Friday, June 22, 2007

Pagan Regeneration


REVIEW: ON BEING A PAGAN. Alain de Benoist (Ultra, Atlanta, 2004)

My initial impression of reading Alain de Benoist is of being pleasantly accosted by the archetypal French philosopher and being taken to a Paris café where the author engages in vibrant, passionate argument across a table stacked with bottles of red wine while gesticulating with a Gitane. By the end of the first few chapters this impression of frivolity has dissipated as the force of de Benoist's argument takes over. His style is vivid, knowledgeable and playful – but the ideas he plays with are profound and soon the idea and the power of his position take dominance. The chatty French voice is overwhelmed by the strength and depth of his arguments and insights.

In the bulk of the book, de Benoist compares and contrasts Europe's original Aryan spirituality with the later infestation of Semitic monotheism from the Middle East. Here is a polemic for anyone who desires to understand how truly corrosive Semitic monotheism has been in Europe, not just on homosexuality and sexuality generally, but more profoundly and shockingly on the deepest strata of Aryan (here called Indo-European, presumably out of politeness) psyche and culture. Jews/ Christians/ Muslims are shown as introducing an alien antithesis to the core beliefs of our culture. Whatever the prevailing Aryan cultural values of any particular time, you can be sure that the Semitic monotheists believed the opposite.

Towards the end of the book, de Benoist embarks on a description and history of non-dualist mystical philosophy in Europe. Non-dualism is a tricky subject: it is the one mode of thought that forever slips from the grasp of expression (like trying to explain the 4-dimensional space-time continuum, or quantum mechanics). When I worked at Watkins esoteric bookshop off Charing Cross Road, we had a whole floor dedicated to non-dualist/ advaita literature. So much to say so little! Alain de Benoist’s last few chapters are no different, yet he makes a better bash of it than most, and importantly puts the subject into a European cultural context.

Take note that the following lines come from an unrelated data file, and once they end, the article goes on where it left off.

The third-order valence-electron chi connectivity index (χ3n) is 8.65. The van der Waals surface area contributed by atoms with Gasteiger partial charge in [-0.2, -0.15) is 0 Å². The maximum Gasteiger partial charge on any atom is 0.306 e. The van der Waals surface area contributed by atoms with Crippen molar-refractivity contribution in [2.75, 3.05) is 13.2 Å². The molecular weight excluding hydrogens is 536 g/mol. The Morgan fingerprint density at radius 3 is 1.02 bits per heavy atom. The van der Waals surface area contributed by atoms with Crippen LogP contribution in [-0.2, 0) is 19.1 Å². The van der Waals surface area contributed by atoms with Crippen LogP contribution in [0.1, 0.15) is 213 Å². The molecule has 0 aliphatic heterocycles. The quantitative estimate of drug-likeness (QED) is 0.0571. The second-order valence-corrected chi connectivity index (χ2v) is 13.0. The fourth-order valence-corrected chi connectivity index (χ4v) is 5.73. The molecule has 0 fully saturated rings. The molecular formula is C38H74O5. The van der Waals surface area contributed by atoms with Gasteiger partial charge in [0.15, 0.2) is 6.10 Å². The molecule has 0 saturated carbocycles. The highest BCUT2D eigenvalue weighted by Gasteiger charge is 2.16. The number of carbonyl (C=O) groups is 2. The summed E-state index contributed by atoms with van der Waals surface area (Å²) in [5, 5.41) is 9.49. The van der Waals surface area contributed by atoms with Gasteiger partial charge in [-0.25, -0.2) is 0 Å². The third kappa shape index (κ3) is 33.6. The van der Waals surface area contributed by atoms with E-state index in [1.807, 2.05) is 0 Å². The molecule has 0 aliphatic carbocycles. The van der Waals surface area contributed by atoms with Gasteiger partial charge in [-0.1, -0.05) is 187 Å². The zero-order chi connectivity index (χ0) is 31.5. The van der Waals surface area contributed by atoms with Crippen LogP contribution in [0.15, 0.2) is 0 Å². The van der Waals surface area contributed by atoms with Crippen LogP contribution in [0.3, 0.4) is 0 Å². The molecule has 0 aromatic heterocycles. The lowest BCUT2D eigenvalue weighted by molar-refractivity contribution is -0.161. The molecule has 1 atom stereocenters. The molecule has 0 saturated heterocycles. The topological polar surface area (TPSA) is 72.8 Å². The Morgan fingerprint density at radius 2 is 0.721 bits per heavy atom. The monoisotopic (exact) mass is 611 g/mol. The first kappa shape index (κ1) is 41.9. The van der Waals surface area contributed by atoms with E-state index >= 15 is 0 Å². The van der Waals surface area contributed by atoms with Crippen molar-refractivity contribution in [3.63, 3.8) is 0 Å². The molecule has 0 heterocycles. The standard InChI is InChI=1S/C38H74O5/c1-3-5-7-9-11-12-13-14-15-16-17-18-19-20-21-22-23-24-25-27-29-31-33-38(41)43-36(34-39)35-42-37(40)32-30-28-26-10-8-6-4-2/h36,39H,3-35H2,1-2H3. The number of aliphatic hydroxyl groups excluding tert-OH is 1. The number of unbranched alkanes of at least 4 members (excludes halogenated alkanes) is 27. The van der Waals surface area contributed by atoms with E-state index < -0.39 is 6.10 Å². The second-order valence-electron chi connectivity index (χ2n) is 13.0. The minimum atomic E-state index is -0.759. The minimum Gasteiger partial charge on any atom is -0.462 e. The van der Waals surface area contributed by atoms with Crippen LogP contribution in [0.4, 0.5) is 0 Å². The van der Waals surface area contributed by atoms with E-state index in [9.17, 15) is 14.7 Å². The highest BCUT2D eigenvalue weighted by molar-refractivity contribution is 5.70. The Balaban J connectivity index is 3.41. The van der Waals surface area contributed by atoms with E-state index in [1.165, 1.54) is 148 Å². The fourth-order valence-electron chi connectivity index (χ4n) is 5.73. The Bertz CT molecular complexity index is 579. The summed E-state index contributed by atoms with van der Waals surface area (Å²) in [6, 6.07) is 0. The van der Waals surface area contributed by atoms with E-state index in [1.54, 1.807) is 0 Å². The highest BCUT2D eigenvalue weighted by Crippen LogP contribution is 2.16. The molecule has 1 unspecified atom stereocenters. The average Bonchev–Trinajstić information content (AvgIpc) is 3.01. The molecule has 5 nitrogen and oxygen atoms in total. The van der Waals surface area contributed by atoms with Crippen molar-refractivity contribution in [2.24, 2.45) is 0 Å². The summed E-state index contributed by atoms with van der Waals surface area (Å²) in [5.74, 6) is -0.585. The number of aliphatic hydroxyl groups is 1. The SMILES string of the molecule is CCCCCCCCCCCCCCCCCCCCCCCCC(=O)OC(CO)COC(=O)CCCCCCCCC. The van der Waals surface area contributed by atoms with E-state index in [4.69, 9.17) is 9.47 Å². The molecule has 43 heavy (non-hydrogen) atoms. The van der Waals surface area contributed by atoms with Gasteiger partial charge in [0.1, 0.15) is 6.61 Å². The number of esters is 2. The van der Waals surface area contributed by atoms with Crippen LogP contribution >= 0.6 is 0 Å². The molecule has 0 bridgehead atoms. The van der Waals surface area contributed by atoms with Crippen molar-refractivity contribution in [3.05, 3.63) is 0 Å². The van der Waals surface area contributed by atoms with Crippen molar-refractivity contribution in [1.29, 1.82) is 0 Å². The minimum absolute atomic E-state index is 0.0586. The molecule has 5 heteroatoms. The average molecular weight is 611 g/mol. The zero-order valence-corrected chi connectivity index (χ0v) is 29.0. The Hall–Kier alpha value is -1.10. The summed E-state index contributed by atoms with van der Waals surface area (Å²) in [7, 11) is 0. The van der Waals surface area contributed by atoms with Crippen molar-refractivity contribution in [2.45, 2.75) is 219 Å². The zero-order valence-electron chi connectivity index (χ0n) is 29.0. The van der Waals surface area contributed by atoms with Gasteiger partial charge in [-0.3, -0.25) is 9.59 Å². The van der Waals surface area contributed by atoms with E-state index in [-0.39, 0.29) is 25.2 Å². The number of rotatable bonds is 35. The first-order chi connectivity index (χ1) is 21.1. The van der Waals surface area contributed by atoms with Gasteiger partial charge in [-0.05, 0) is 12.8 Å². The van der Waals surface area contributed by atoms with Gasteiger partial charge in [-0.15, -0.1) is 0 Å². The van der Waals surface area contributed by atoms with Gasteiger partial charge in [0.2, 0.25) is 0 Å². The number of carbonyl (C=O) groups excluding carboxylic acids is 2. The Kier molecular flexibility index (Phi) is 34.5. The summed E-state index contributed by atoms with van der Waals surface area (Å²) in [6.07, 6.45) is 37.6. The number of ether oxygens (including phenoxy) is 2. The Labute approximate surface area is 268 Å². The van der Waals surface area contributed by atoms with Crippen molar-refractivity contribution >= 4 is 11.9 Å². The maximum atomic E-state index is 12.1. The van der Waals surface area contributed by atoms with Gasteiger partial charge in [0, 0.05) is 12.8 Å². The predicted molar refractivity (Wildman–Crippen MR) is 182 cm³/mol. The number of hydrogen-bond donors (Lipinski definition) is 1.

Once again in a recent book review, I feel compelled to say a word about what I consider to be a mis-matched front cover, that reminds me more than anything of the rather lurid covers favoured by American publishers Llewellyn to adorn their pagan book titles ten years ago. Some people may enjoy the artwork of Madeline von Foerster, with its graphic depiction of Odin flanked by his totem animal symbols of wolf and raven, lifting in his one hand a drinking horn and in the other gesturing the reader to accept the offering of an eye of wisdom. I would prefer a cover inspired by 1930s political poster art, or a science-fiction-style spacescape depicting Imperial battleships patrolling a hazardous solar system at the further reaches of our galaxy, bringing order to chaos. Both alternatives would be just as fitting.

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2 Comments:

Blogger R said...

The reviewer describes the book cover incorrectly. Alisdair writes, "lifting in his one hand a drinking horn and in the other gesturing the reader to accept the offering of an eye of wisdom." Odhinn is not lifting the drinking horn - he is not even holding it. In this picture he is offering his eye in exchange for the drinking horn. The image is a depiction of the story of Odhinn's sacrifice of his eye for the privilege of drinking from Mimir's Well. Self-sacrifice and even risking one's personal safety to acquire knowlwedge & wisdom is a common theme in the stories relating to Odhinn, and this process of exchange is even reflected in the larger mythology where "a gift ever seeks a gift."

1:52 PM  
Blogger Alisdair Clarke said...

You're right - I stand corrected. I was so put-off by the cover that I didn't look at it closely! If I'd learnt the lesson of Odhinn properly I wouldn't have made the mistake.

1:08 AM  

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